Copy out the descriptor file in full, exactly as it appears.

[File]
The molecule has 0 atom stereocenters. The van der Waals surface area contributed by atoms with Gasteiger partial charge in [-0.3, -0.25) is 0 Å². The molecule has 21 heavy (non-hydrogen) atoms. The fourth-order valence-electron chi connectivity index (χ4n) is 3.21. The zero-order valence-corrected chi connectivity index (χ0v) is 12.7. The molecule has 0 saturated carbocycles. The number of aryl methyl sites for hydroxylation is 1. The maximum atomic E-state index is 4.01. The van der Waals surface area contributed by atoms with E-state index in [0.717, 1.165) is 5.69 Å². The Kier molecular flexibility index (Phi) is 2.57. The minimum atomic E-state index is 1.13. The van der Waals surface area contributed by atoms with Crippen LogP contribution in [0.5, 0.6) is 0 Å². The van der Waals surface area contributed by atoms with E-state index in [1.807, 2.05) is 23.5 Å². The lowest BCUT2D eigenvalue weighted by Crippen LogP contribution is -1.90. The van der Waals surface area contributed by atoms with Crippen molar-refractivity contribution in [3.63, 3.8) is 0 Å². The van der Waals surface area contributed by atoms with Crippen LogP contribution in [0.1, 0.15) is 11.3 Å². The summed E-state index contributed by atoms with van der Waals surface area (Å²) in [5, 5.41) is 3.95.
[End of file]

The molecule has 0 atom stereocenters. The van der Waals surface area contributed by atoms with Gasteiger partial charge in [-0.3, -0.25) is 0 Å². The molecule has 21 heavy (non-hydrogen) atoms. The fourth-order valence-electron chi connectivity index (χ4n) is 3.21. The zero-order valence-corrected chi connectivity index (χ0v) is 12.7. The molecule has 0 saturated carbocycles. The number of aryl methyl sites for hydroxylation is 1. The maximum atomic E-state index is 4.01. The van der Waals surface area contributed by atoms with E-state index in [0.717, 1.165) is 5.69 Å². The Kier molecular flexibility index (Phi) is 2.57. The minimum atomic E-state index is 1.13. The van der Waals surface area contributed by atoms with Crippen LogP contribution in [0.5, 0.6) is 0 Å². The van der Waals surface area contributed by atoms with E-state index in [1.807, 2.05) is 23.5 Å². The lowest BCUT2D eigenvalue weighted by Crippen LogP contribution is -1.90. The van der Waals surface area contributed by atoms with Crippen molar-refractivity contribution in [3.63, 3.8) is 0 Å². The van der Waals surface area contributed by atoms with Crippen LogP contribution in [0.1, 0.15) is 11.3 Å². The summed E-state index contributed by atoms with van der Waals surface area (Å²) in [5, 5.41) is 3.95.